Research from McGill and Toronto Mississauga (Canada) universities reveals that men remember physically painful experiences in a more intense way than women who emphasize them and make them more sensitive to pain when they return to the place where they are experienced.
This is what research shows, published in Current Biology. According to their results, chronic pain is higher, the more men have remembered previous pains, and women and women who participated in the study do not seem to have stressed their previous pain experiences. .
"What we wanted was to observe the increased sensitivity of the mouse to the pain, and what surprised us is that we saw the differences in the levels of stress between men and women (…) We decided to expand the study with humans and found that men react more [intensamente]"explains Jeffrey Mogil, chief investigator of the investigation.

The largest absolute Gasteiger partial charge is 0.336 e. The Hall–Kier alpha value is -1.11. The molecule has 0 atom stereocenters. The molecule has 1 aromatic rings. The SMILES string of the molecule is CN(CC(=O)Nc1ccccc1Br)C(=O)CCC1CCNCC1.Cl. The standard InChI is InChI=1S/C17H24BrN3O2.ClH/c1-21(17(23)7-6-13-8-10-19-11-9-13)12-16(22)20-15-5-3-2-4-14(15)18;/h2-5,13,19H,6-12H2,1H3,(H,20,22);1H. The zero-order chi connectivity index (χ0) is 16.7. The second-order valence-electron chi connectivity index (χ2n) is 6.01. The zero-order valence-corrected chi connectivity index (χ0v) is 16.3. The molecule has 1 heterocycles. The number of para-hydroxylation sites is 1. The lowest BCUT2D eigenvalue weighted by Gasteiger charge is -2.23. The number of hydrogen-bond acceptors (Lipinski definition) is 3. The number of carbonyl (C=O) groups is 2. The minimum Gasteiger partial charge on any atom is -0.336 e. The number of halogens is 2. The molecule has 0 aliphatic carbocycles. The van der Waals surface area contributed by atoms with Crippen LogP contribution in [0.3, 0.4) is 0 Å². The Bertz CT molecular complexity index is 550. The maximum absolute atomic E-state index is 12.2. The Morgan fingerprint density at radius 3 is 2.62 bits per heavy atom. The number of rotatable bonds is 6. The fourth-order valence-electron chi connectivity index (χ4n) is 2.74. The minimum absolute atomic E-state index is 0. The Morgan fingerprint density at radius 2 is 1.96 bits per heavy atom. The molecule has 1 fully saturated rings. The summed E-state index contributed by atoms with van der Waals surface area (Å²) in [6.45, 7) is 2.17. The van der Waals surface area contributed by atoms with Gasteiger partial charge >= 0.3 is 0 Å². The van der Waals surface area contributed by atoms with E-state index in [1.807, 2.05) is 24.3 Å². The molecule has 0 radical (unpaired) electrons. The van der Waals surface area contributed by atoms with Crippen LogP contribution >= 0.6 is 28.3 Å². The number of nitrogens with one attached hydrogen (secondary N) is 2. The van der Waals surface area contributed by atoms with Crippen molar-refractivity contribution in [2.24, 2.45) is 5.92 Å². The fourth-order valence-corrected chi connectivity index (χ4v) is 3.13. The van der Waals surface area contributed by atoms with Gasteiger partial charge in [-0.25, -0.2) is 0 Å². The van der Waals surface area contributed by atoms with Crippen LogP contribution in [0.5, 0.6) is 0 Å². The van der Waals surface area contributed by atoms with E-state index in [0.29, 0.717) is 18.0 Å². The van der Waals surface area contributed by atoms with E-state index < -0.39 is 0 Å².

The study involved 41 men and 38 women aged 18 to 40 who had mild pain caused by heat sources. After a day of experience, subjects returned to the same room or room and experienced the same stimulus again.
Only the men who had gone to the room that had suffered the previous day had already said that the second experience was worse than the first. Something did not happen to women.
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The researchers' conclusion is that memories are essential for the intensity with which we feel pain.